Celor care s-au gândit să-şi cum pere o casă la Brăneşti sau în Vo luntari munca în Bucureşti le va fi mai accesibilă. Nu vor mai pierde ore întregi în trafic pentru o distanţă relativ mică. Linia T5, care porneşte de la Gara de Nord (sau Basarab) duce până în Brăneşti, chiar cu posibilitate de a face legătura între gări şi Obor. Aceasta este linia care ajunge pe lângă cele mai multe staţii de metrou: Gara de Nord, Basarab şi Obor. Linia TC porneşte din Gara de Nord (sau Basarab) şi face ocolul oraşului în ambele sensuri, pe centura feroviară, linie existentă în proporţie de 100%.


TRASEU. TER va înconjura şi va străbate oraşul mult mai repede decât orice maşină. Pentru mai multe informaţii, accesaţi www.ter-bucuresti.blogspot.ro

FĂRĂ REACŢII

Autorităţile bat pasul pe loc


Andrei Egli a fost deja contactat de reprezentanţii unei firme germane de construcţii, interesaţi de proiect. Semn că s-ar putea atrage şi finanţări externe pentru TER, însă arhitectul aşteaptă, încă, reacţia autorităţilor de la noi. Ludovic Orban, fostul ministru al transporturilor, s-a arătat în cântat de proiect. De altfel, în campania electorală a şi propus Săgeata Albastră până la Aeroportul Otopeni, adică magistrala T1 a TER-ului.

„Nu e nimic nou. E un proiect la care s-au gândit şi oamenii noştri. În minister sunt, oricum, specialişti care îşi fac treaba conştiincios“, spune şi Claudiu Dumitrescu, director în Ministerul Transporturilor. Dumitrescu aminteşte de nevoia înfiinţării Autorităţii Metropolitane de Transport, „aşa cum e în toate marile aglomeraţii urbane“, şi spune că o astfel de unificare la nivel administrativ ar putea deschide drumuri noi pentru proiectele care să descongestioneze traficul şi să ajute la dezvoltarea pe termen lung a Capitalei. Primăria Capitalei nu şi-a dat încă cu părerea despre proiect.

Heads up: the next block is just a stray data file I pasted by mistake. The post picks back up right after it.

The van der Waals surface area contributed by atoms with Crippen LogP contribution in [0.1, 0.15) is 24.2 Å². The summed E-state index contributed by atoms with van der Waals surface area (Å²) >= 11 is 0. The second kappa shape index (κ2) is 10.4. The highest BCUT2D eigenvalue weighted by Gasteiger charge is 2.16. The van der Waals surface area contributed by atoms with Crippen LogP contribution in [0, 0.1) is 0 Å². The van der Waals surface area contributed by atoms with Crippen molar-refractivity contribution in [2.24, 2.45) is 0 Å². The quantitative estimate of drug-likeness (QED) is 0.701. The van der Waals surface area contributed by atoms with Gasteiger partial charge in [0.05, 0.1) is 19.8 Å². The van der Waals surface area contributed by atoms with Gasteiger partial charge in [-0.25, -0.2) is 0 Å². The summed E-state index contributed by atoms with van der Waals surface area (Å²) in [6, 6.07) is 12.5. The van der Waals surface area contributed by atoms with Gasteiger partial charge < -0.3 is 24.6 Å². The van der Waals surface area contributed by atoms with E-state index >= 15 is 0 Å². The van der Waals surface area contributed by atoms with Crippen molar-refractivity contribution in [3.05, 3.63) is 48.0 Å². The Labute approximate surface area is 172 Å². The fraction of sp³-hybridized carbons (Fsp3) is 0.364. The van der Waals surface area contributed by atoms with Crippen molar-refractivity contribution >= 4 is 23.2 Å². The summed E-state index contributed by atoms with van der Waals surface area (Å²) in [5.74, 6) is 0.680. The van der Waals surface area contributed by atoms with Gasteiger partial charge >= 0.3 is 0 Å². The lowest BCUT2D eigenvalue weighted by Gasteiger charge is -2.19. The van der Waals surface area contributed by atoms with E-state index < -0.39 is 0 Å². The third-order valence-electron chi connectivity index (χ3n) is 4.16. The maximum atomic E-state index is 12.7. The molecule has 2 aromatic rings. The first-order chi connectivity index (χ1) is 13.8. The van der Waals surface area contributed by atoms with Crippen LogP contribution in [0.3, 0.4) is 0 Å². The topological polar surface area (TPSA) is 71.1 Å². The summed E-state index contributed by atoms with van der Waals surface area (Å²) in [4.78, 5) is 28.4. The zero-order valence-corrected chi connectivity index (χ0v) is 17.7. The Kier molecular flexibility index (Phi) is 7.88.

ŞI LA SIBIU

Trenul interurban, tot în proiect


Clubul Economic German din Transilvania a lansat anul trecut ideea înfiinţării unui tren interurban, care să facă legătura între zonele industriale ale Sibiului şi localităţile Cisnădie şi Ocna Sibiului. Deşi, în octombrie 2008, trenul interurban a făcut o cursă demonstrativă, iniţiativa a rămas tot la stadiul de proiect.

Investiţia ajunge la 9 milioane de euro, iar iniţiatorii sperau să primească şi un ajutor din partea statulu. Însă Ministerul Trans porturilor nu a dat niciun răspuns soli cită rii primite de la autorităţile judeţene, potrivit preşedintelui CJ Sibiu, Martin Bottesch. (Dragoş Popescu)

Last edited by dnd; January 22nd, 2009 at 11:59 PM.
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Old January 22nd, 2009, 11:49 PM   #430
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Old January 23rd, 2009, 12:04 AM   #431
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Un astfel de program trebuie foarte bine gandit atunci cand s-ar face ( Anul 2230? ).
De proiectul cu inelul in jurul Bucurestiului am mai auzit, ca exista acea cale ferata insa nu stiu cu cat ar ajuta...ce poate fi realizat destul de usor dar ar provoca daune Fly Taxi-ului e GDN-Otopeni si in cazul ala sa modifice sinele pentru o distanta mica sa se poata faca drumul rapid, jumatate de ora mi se pare enorm, parca la Londra de la Heathrow la gara am facut 15 minute.
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Old January 23rd, 2009, 08:48 AM   #432
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pacat a liniile alea de TER nu mi-ar folosi mie personal deloc. Niciuna nu trece pe langa mine sau pe langa vreo zona care ma intereseaza in mod direct.
Ideea e f buna, dar trebuie studiate foarte foarte bine traseele, si gandite in concordanta cu viitoarea dezvoltare a metroului.